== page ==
August 19, 2021

One hundred years of insulin and the future diabetes vaccine

By Conor McKechnie and Dodi Axelson

One hundred years of insulin and the future diabetes vaccine

What better way to celebrate 100 years of insulin than with the CEO of the company who is on the verge of giving us a vaccine for type 1 diabetes?

We spoke to Ulf Hannelius in April and 3 days ago we saw the published results of DIAGNODE-2, a Phase IIb trial that evaluated intralymphatic administration of Diamyd Medical’s lead drug candidate Diamyd® (GAD-alum) in individuals recently diagnosed with type 1 diabetes. Congratulations!

Guests who also joined us in this episode are Mark A. Atkinson, American Diabetes Association Eminent Scholar and Anders Ekholm, diabetes patient and parent, and Chairman of the Diabetes Association for Greater Stockholm.


CONOR: So, Dodi, how do you think the world looked in 1921?

DODI: Well, it was the 20s. So, it was roaring. There were a lot of flappers. But on a more serious note, the world was recovering from the Spanish flu pandemic.

CONOR: Yes, and 1921 was a big year for science, Albert Einstein and the Nobel Prize in Physics, the first BCG vaccination against tuberculosis. Rorschach published Psychodiagnostik and proposed the inkblot test. What do you see in all this mess?

DODI: I see an eventful year.

CONOR: Yeah, but that's not all. It was also the year when insulin was discovered.

DODI: So, if I do my math, right, that's 100 years of insulin.

CONOR: Exactly. And it's something that has improved the lives of millions all around the world. Usable insulin was first made by Frederick Banting and John Macleod at the University of Toronto. And then two years later, they were awarded the Nobel Prize in Medicine for it, but it's not quite so simple, because at the time that the Toronto team started their research, Nicolae Paulescu in Romania had already extracted insulin and was showing its efficacy in reducing hyperglycemia in diabetic dogs. And what followed was years of Nobel Prize controversy, right.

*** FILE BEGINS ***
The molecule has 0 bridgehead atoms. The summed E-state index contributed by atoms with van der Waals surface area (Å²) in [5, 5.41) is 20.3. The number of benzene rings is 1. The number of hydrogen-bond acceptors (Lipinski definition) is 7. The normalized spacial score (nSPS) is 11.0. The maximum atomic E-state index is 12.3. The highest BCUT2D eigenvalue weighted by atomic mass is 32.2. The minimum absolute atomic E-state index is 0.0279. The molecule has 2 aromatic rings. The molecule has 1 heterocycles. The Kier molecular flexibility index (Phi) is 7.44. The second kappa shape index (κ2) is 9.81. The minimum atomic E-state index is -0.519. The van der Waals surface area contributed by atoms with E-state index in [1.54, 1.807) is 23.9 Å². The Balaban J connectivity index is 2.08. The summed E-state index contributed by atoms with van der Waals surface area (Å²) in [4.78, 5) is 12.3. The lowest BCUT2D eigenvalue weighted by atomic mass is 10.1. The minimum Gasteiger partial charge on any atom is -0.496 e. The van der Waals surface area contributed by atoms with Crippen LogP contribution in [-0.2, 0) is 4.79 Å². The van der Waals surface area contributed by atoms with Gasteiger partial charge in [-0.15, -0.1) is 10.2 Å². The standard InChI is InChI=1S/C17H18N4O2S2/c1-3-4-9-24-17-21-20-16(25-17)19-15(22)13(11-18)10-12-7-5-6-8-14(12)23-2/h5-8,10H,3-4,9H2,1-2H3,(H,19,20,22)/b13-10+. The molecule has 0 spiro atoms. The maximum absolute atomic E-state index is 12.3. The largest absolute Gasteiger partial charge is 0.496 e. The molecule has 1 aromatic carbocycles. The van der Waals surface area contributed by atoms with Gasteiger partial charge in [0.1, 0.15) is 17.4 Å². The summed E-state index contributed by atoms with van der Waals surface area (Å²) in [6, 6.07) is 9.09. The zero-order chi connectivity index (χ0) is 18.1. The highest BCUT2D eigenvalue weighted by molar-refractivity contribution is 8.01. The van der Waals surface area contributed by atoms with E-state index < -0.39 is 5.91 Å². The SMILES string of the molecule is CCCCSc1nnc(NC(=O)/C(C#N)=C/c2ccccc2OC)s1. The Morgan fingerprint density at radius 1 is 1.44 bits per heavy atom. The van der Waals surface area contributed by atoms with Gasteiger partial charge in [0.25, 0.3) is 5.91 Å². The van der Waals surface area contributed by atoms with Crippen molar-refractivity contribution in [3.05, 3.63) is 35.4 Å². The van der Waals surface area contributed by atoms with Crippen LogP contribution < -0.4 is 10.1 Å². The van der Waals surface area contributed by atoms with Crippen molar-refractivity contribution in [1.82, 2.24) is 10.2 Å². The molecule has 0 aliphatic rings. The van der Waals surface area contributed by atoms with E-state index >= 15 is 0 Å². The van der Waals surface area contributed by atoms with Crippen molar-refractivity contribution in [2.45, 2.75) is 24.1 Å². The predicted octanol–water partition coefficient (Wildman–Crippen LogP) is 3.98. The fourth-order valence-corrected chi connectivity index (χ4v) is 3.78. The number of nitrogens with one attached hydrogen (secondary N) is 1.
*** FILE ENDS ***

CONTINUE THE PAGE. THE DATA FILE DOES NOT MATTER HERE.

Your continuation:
DODI: Wow, that is dramatic. So, the first discoverer was from Romania. Just like our executive producer, Andrea.

CONOR: Yep. And 100 years ago, being diagnosed with diabetes was pretty much a death sentence. And today, it's a disease that can be treated thanks to insulin, and thanks to the science and the technology advances that have been made over the last 100 years since it was discovered.

DODI: So, insulin is what matters on today's episode of Discovery Matters.

ANDERS EKHOLM: Thank you for dragging me out of bed so early.

CONOR: This is Anders Ekholm.

ANDERS EKHOLM: I'm Anders Ekholm. The chairman of the Stockholm Diabetes Association and I am a futurologist.

DODI: A futurologist? Well, that sounds fancy. What is that?

CONOR: Well, in Anders' case he's an economist who focuses on exploring predictions and possibilities about the future. Usually, he's out travelling the world giving lectures, but because of the pandemic, he's been at home in Stockholm.

DODI: Yeah, I think I can hear birds in the background. So, what is the backstory here? How did this interest in diabetes begin?

ANDERS EKHOLM: It was when my daughter learned that she had diabetes type 1, she was 14 years. This was about 10 years ago. So roughly 50. I was at age, when we were at the hospital, I also tried to take my blood glucose level, and then it showed higher levels. So, I did investigation at my primary care unit. And it turned out that I had type 2diabetes. So, we were diagnosed at the same time, me and my daughter, she would type 1on me with type 2. And we did this journey together, then.

DODI: Ah, father and daughter on a diabetes journey.

CONOR: Exactly, and for a diabetes patient it affects both your movement, and what you can eat. So, they started experimenting with food deserts without sugar, pizzas without white flour, pretty icky, I guess.

ANDERS EKHOLM: Especially you cannot eat candy anymore, which was a big thing for my daughter, of course, and a lesser thing for me, but you have to always think about what you eat. So, we ate a lot of bad food, actually, during this period, until we finally succeeded in experimenting what would happen when we took away white flour and white sugars from the food.